What we do is roll in, go up to the service desk ASK FOR A MANAGER. What we generally say is.... "Hi, we've traveled 500 miles just to ask you if we can stay overnight in your parking lot in our RV." Usually gets a laugh and an affirmative answer. Then we ask them where they would like us to park at (usually "We're parked out (where) and is that okay with you or is there someplace in particular you want us to park"). Most places are okay where we park, but we park out at the far edges of the parking lot, along a curb preferably. Now the Rockpot-Fulton Wal-mart (TX) had a specific place the overnighters parked. So we parked there, along with all the others. Also we ask if it's okay if we (sit outside in our chairs, cook burgers on a grill, run the generator for a couple of hours or overnight, etc) THEN we buy something. Sometimes it's food, sometimes supplies, sometimes a movie. I also rent Redbox movies while traveling. You can return them in another state with no problem.
Many stores & hotels have open wifi connections. You would need to invest in an antenna to get the best reception. Some of the signals get weak as they are really for people INSIDE their stores. I have an Alfa AWUS036H
"Upgraded to 1000mW 1W 802.11b/g High Gain USB Wireless Long-Rang WiFi network Adapter with 5dBi Rubber Antenna and a 7dBi Panel Antenna - for Wardriving & Range Extension". There are places on the internet where you can see a directory of open wifi spots. I did but only to get an idea of what was out there. We were hitting open wifi in places that were not listed as having an open wifi.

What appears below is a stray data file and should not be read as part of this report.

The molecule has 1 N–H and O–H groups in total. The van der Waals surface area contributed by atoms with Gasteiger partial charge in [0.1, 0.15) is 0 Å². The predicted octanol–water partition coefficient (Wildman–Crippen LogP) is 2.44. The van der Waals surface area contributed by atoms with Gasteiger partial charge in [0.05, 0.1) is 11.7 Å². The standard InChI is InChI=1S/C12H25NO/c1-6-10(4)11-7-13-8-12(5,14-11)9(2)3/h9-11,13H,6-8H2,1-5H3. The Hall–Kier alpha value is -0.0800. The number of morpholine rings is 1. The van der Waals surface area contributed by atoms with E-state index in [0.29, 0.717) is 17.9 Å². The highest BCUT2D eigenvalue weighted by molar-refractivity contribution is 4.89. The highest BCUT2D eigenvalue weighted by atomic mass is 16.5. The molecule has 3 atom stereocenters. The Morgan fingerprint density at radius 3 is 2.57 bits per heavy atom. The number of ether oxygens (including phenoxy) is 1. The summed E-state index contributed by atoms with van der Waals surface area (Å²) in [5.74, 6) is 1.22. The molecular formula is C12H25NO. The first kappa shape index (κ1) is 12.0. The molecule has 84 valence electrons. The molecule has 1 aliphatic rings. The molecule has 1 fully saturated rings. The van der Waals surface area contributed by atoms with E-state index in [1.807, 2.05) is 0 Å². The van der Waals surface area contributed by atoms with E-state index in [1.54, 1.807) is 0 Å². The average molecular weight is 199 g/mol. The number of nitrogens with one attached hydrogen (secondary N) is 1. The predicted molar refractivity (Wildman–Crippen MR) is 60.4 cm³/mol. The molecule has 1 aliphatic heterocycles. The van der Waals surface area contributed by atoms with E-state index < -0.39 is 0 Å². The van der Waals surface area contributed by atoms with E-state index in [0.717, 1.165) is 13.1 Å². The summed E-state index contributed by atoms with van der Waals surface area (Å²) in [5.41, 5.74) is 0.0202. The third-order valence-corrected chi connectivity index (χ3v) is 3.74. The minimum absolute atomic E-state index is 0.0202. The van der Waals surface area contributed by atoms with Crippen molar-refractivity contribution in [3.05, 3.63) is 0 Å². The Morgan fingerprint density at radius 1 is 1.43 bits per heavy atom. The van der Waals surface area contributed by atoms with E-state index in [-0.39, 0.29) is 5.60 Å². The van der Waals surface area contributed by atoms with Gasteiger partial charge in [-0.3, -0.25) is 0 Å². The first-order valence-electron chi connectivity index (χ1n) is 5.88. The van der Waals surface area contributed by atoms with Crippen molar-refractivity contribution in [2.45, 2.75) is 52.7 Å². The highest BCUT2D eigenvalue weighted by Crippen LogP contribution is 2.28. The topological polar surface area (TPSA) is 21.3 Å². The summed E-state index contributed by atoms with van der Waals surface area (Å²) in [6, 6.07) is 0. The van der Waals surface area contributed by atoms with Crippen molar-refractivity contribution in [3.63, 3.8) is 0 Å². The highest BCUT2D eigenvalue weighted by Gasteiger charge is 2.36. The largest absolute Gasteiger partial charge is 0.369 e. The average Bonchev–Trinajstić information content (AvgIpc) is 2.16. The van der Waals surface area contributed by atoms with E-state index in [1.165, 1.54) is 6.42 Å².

To come out west, a very long trip that we were making with very little money, and on roads we had never traveled on.... I used The Next Exit to locate 3 potential stops. Night blindness was a factor in our stopping times. So we were getting on the road around 9AM and off around 5PM. This allowed us to miss the morning & evening heavy traffic. The "Early stop".... in case something was wrong and for some reason we either mad bad time or needed to stop early. The "Planned stop"... this was to be our target stop. Then there was the "late stop"... this stop was our back up in case the planned stop would not allow us to stay overnight or if we really made good time and the planned stop was too early to stop. We traveled 200-300 miles per day. 300 miles was pushing it in the summer heat. But we only did that once or twice. Mostly get out of a large city. We tried to stay on the outskirts of the larger cities. We were dumping and taking on potable water at the state rest stops. We only stayed in two campgrounds in the 1700+ miles... Ft Worth's Benbrook COE and Harry McAdams State Park in Hobbs NM. I think we were only told once we couldn't stay the night. We also moved farther down the road once because the area made me & Stacey uneasy.
The key to wallydocking is to have an alternative stop farther down the road. Do not drive until late unless you are driving on roads that you are familiar with and have a place you know you can stay at already located. And have ear plugs (I got mine from Home Depot... 3M type memory foam). Secure EVERYTHING that you don't want to walk away. I have "lost" a cheapie gas grill off the back of the Class C (it was there when I went in the store, gone when I came out). Before you leave out the next morning, walk around your rig to make sure everything is still hooked up, no low tires, no leaks, no missing safety chains or missing hitch pins, all lights work. Do the walk around at every stop. Once when you stop, once before you pull out on the road again. DO NOT ADVERTISE THAT YOU HAVE A GUN. You are trying to keep a low profile. Not only do you not want cops to hassle you, but you don't want thieves to rob you either. So don't flash your money or jewelry, don't leave the lights on/curtains open so folks can see everything you have inside, no bumper stickers telling thieves that you have a gun hidden in the bus while you and the family are sitting inside a restaurant eating. Keep your cell phone on all night and write down your location on a piece of paper before you go to bed. In case you need to call 911 (not the store), you will need to be able to tell someone where you are. Don't be chicken and think "maybe they will go away", call 911 if there is any problem. They patrol all night, give them something to do.